A report from bioeconomy consultants NNFCC has found that a paradigm shift from oil-based plastic to plastics produced from renewable materials and designed to be recyclable or biodegradable, offers the potential to address the issues with plastics while retaining its many benefits.
Adrian Higson, Lead Consultant Bio-based Products at NNFCC said in an interview: “Bio-based plastics are far less carbon-intensive than oil-based plastics. Because they are produced from plants that have sequestered atmospheric carbon dioxide during their growth, they can help reduce carbon dioxide emissions associated with oil-based plastics.”
At the same time, the introduction of biodegradable plastics can provide a solution to the dilemma of how to treat hard to recycle products. As such, biodegradable plastics have a key role to play in the circular economy, according to NNFCC. The collection of compostable waste needs to develop hand in hand with the availability of composting facilities, ideally through coordinated local authority action.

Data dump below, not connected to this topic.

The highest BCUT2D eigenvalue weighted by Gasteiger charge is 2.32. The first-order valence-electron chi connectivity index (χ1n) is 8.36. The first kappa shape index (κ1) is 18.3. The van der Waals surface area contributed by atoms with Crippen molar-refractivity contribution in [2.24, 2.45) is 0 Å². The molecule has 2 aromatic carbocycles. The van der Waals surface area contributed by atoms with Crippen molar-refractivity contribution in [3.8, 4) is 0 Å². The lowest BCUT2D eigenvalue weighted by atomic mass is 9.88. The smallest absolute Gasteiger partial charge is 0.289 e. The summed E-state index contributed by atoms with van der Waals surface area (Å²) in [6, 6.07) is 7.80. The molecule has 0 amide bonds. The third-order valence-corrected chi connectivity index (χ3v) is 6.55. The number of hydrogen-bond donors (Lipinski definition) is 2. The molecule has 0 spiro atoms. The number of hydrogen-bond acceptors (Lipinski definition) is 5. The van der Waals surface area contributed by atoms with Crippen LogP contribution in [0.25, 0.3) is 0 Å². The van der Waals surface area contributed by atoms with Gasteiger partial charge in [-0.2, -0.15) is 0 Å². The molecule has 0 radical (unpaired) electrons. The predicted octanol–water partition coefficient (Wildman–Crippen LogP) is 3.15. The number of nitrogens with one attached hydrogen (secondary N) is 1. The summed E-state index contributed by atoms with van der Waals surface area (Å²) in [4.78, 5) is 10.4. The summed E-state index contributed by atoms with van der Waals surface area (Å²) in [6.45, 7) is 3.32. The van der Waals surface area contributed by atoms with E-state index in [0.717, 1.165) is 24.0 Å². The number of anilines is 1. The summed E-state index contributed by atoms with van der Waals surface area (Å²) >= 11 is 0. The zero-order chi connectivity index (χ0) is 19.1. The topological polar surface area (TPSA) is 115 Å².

Given the right circumstances, i.e. government policy creating conditions conducive to investment, the report estimates that domestic production could reach 120 thousand tonnes over a period of 5-10 years. “With the right investment in scale-up facilities, the UK could be the world leader in plastics, only this time it would export sustainable, biodegradable plastics, that help alleviate plastic waste”, says Higson.
The NNFCC estimates that an industry of this size would create over 5,000 jobs in primary plastic manufacture while supporting a total of 34,000 jobs and contributing £1.92 billion of gross value added across the wider UK economy. According to the report, the British agricultural industry produces enough biomass to supply a UK bioplastics industry.
You can download the full report on the NNFCC website.
This week, @NNFCC published a new report about the #UK's potential for developing #biobased and #biodegradable plastics. The report is available to download for free. 🌳🌾🇬🇧https://t.co/tuhPGeGruI— NNFCC (@NNFCC) April 18, 2018